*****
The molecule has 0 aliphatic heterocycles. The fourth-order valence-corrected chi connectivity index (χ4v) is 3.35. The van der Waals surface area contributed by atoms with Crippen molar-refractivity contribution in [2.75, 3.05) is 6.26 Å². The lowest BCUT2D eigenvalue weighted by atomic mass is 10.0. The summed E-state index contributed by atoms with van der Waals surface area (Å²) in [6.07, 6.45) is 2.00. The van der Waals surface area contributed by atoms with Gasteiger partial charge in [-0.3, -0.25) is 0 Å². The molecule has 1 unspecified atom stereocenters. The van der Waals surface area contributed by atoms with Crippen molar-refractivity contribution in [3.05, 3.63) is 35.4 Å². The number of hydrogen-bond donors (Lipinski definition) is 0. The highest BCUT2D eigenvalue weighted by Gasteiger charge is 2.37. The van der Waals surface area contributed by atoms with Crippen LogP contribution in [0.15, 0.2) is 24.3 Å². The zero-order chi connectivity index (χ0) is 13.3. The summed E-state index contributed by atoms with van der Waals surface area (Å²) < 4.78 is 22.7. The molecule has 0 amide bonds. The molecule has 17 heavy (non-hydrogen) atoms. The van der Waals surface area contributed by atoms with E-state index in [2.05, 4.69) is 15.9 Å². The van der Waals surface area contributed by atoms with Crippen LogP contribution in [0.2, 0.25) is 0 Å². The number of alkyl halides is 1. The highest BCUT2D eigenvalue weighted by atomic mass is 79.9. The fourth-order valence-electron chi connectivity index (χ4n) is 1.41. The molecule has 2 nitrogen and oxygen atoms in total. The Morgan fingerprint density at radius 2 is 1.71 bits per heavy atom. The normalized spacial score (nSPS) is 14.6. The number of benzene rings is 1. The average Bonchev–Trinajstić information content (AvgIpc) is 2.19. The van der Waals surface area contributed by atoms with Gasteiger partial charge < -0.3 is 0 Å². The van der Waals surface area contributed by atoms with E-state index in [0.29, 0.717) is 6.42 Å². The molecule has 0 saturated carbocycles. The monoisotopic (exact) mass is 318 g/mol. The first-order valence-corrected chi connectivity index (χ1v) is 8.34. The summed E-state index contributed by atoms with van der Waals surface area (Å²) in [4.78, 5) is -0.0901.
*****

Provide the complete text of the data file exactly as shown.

The molecule has 0 aliphatic heterocycles. The fourth-order valence-corrected chi connectivity index (χ4v) is 3.35. The van der Waals surface area contributed by atoms with Crippen molar-refractivity contribution in [2.75, 3.05) is 6.26 Å². The lowest BCUT2D eigenvalue weighted by atomic mass is 10.0. The summed E-state index contributed by atoms with van der Waals surface area (Å²) in [6.07, 6.45) is 2.00. The van der Waals surface area contributed by atoms with Gasteiger partial charge in [-0.3, -0.25) is 0 Å². The molecule has 1 unspecified atom stereocenters. The van der Waals surface area contributed by atoms with Crippen molar-refractivity contribution in [3.05, 3.63) is 35.4 Å². The number of hydrogen-bond donors (Lipinski definition) is 0. The highest BCUT2D eigenvalue weighted by Gasteiger charge is 2.37. The van der Waals surface area contributed by atoms with Crippen LogP contribution in [0.15, 0.2) is 24.3 Å². The zero-order chi connectivity index (χ0) is 13.3. The summed E-state index contributed by atoms with van der Waals surface area (Å²) < 4.78 is 22.7. The molecule has 0 amide bonds. The molecule has 17 heavy (non-hydrogen) atoms. The van der Waals surface area contributed by atoms with E-state index in [2.05, 4.69) is 15.9 Å². The van der Waals surface area contributed by atoms with Crippen LogP contribution in [0.2, 0.25) is 0 Å². The number of alkyl halides is 1. The highest BCUT2D eigenvalue weighted by atomic mass is 79.9. The fourth-order valence-electron chi connectivity index (χ4n) is 1.41. The molecule has 2 nitrogen and oxygen atoms in total. The Morgan fingerprint density at radius 2 is 1.71 bits per heavy atom. The normalized spacial score (nSPS) is 14.6. The number of benzene rings is 1. The average Bonchev–Trinajstić information content (AvgIpc) is 2.19. The van der Waals surface area contributed by atoms with Gasteiger partial charge < -0.3 is 0 Å². The van der Waals surface area contributed by atoms with E-state index in [0.29, 0.717) is 6.42 Å². The molecule has 0 saturated carbocycles. The monoisotopic (exact) mass is 318 g/mol. The first-order valence-corrected chi connectivity index (χ1v) is 8.34. The summed E-state index contributed by atoms with van der Waals surface area (Å²) in [4.78, 5) is -0.0901.